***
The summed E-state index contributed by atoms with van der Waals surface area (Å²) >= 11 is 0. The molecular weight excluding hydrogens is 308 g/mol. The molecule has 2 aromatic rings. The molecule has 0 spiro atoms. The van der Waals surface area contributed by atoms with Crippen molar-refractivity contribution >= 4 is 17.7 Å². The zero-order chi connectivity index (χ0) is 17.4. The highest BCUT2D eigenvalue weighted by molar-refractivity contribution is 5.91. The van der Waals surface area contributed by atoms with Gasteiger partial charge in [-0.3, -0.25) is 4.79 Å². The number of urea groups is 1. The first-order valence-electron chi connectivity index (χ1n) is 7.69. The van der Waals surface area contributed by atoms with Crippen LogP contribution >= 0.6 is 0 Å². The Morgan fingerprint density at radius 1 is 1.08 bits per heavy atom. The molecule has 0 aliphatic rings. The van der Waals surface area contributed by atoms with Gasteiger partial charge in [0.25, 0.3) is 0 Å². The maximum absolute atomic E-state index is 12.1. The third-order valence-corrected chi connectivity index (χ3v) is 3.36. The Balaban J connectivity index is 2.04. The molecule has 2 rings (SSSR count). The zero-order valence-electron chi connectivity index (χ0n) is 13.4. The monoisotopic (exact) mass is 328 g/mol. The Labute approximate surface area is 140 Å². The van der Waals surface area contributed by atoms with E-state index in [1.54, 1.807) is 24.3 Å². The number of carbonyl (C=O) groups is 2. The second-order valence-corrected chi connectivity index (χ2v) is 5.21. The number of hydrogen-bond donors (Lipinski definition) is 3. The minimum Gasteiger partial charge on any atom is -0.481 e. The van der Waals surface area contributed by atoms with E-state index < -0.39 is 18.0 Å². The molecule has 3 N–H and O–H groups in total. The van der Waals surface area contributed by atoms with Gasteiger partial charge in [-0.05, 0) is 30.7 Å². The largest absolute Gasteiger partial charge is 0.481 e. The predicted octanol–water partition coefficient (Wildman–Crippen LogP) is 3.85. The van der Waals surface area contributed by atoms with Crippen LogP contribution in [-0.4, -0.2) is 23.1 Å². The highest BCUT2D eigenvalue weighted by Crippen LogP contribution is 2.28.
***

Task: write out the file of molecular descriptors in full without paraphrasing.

The summed E-state index contributed by atoms with van der Waals surface area (Å²) >= 11 is 0. The molecular weight excluding hydrogens is 308 g/mol. The molecule has 2 aromatic rings. The molecule has 0 spiro atoms. The van der Waals surface area contributed by atoms with Crippen molar-refractivity contribution >= 4 is 17.7 Å². The zero-order chi connectivity index (χ0) is 17.4. The highest BCUT2D eigenvalue weighted by molar-refractivity contribution is 5.91. The van der Waals surface area contributed by atoms with Gasteiger partial charge in [-0.3, -0.25) is 4.79 Å². The number of urea groups is 1. The first-order valence-electron chi connectivity index (χ1n) is 7.69. The van der Waals surface area contributed by atoms with Crippen LogP contribution >= 0.6 is 0 Å². The Morgan fingerprint density at radius 1 is 1.08 bits per heavy atom. The molecule has 0 aliphatic rings. The van der Waals surface area contributed by atoms with Gasteiger partial charge in [0.25, 0.3) is 0 Å². The maximum absolute atomic E-state index is 12.1. The third-order valence-corrected chi connectivity index (χ3v) is 3.36. The Balaban J connectivity index is 2.04. The molecule has 2 rings (SSSR count). The zero-order valence-electron chi connectivity index (χ0n) is 13.4. The monoisotopic (exact) mass is 328 g/mol. The Labute approximate surface area is 140 Å². The van der Waals surface area contributed by atoms with E-state index in [1.54, 1.807) is 24.3 Å². The number of carbonyl (C=O) groups is 2. The second-order valence-corrected chi connectivity index (χ2v) is 5.21. The number of hydrogen-bond donors (Lipinski definition) is 3. The minimum Gasteiger partial charge on any atom is -0.481 e. The van der Waals surface area contributed by atoms with E-state index < -0.39 is 18.0 Å². The molecule has 3 N–H and O–H groups in total. The van der Waals surface area contributed by atoms with Gasteiger partial charge in [-0.05, 0) is 30.7 Å². The largest absolute Gasteiger partial charge is 0.481 e. The predicted octanol–water partition coefficient (Wildman–Crippen LogP) is 3.85. The van der Waals surface area contributed by atoms with Crippen LogP contribution in [-0.4, -0.2) is 23.1 Å². The highest BCUT2D eigenvalue weighted by Crippen LogP contribution is 2.28.